The Fieno-class Destroyer was a class of 42 destroyers, which served with the Lutetiian Navy from 1924 to 1969.
The Fieno-class Destroyer has often been likened to small light cruisers, coining the term 'Lighter Cruiser', but the Lutetiian Navy always treated them like destroyers of all kinds of craft, from enemy torpedo boats to light cruisers, as scouting vessels and protectors of the own battleline. Those are the primary missions of the Fieno-class Destroyers, which required heavy armament for their size and high speed, as well as high endurance – and all of that in all sorts of weather.
The Fieno-class proved to be good seaboats, but issues with the lateral stability plagued the vessels until the end of their service. Their engines, once the initial kinks had been worked out, proved to be reliable and satisfactory, but consumed much of the fuel aboard, so that the Fieno-class destroyers had a meager range of 3,500 nautical miles at cruise speed of fifteen knots.
The Fieno-class Destroyers carried one floatplane and a crane to lower it into the water and to lift it out again, but neither catapult nor any other larger aircraft facilities.
Contechino was the fifteenth of 42 vessels, built 1927 and commissioned in 1930. She and Pelle share a lot of history, mainly because she was also built in Zara, also served with the Destroyer Squadron 8 and was transferred to the Passero Escort Group in 1935 after a short refit. She was mobilized in 1942.
In 1946, she, too, received a short refit and a radar in Alto Mare while SDFS Aeval was there. Her Captain during that time was not a hawk, but he was not a friend of the Selkie. While he did keep a watch posted, specifically watching the cruiser and its crew, he did not conduct gunnery drills with the guns pointed at the guest.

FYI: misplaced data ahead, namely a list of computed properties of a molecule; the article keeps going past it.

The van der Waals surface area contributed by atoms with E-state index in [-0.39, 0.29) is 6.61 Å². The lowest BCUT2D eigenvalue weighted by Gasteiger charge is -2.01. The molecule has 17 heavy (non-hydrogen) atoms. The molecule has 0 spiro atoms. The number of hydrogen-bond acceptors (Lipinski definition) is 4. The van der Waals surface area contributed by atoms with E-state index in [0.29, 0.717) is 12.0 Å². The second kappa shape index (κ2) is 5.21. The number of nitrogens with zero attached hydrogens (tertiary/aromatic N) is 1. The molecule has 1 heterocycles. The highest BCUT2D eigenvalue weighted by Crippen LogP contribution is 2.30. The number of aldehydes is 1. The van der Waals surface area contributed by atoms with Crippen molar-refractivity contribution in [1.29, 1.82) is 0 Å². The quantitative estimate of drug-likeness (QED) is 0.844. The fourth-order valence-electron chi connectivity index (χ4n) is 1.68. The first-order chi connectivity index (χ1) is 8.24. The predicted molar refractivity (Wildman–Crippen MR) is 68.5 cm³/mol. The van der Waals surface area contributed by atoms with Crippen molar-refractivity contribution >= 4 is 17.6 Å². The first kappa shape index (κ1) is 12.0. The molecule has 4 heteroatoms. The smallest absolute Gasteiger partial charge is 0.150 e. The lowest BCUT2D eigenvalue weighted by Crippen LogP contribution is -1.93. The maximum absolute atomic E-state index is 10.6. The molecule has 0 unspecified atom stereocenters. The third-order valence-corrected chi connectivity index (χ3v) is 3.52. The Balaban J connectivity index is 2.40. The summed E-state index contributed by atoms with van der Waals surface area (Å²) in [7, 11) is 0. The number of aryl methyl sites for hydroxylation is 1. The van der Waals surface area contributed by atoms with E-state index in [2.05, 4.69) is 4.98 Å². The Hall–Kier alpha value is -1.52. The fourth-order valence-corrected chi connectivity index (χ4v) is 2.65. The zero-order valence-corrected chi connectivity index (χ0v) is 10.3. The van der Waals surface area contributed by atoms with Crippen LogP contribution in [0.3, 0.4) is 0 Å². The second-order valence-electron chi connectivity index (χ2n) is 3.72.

When Passero was refitted to a helicopter carrier in 1951, her escorts lost their floatplanes, them being replaced by a helicopter. Contechino remained in service as a training vessel from 1958 onwards, even making a training cruise to Mount Vellenge, where her crew and the crew of the sloop SDFS Stilin prayed together for peace. She was decommissioned in 1969 and scrapped in 1972.
Cotechino, like all of her type, is named after a trade commodity, in her case a type of sausages.
Pelle was built in 1925, being launched a year later and commissioned a year after that. She is the eighth of 42 sisters.
Lutetiian Naval Vessels usually operated in groups of four, usually three combatants and one support vessel, and after she spent the remainder of 1920s and the first half of the 1930s with her destroyer squadron, Destroyer Squadron 8 in Zara. She was refitted in 1934.
In 1935, Passero was commissioned and soon enough, Pelle found herself as the light carrier's escort, together with Cotechino and the fleet oiler Spruzzo. Together, those four vessels operated in a variety of missions, especially after 1942.
While Pelle's Captain was not a hawk, he had a very particular dislike for the Selkie and when SDFS Aeval was in Alto Mare, he had his vessel run combat drills... with the guns pointed at the SDF-Navy's Light Cruiser. All hawking was of no use and peace prevailed.
A week later, still in 1946, Pelle began her retrofit, staying in the yard for a few weeks to receive a radar and then being sent out again with Cotechino, Passero and Spruzzo, escorting convoys. When Passero was refitted to a helicopter carrier in 1951, her escorts lost their floatplanes, them being replaced by a helicopter, but by 1958, Pelle was decommissioned and scrapped.
Pelle, like all of her type, is named after a trade commodity, in her case leather.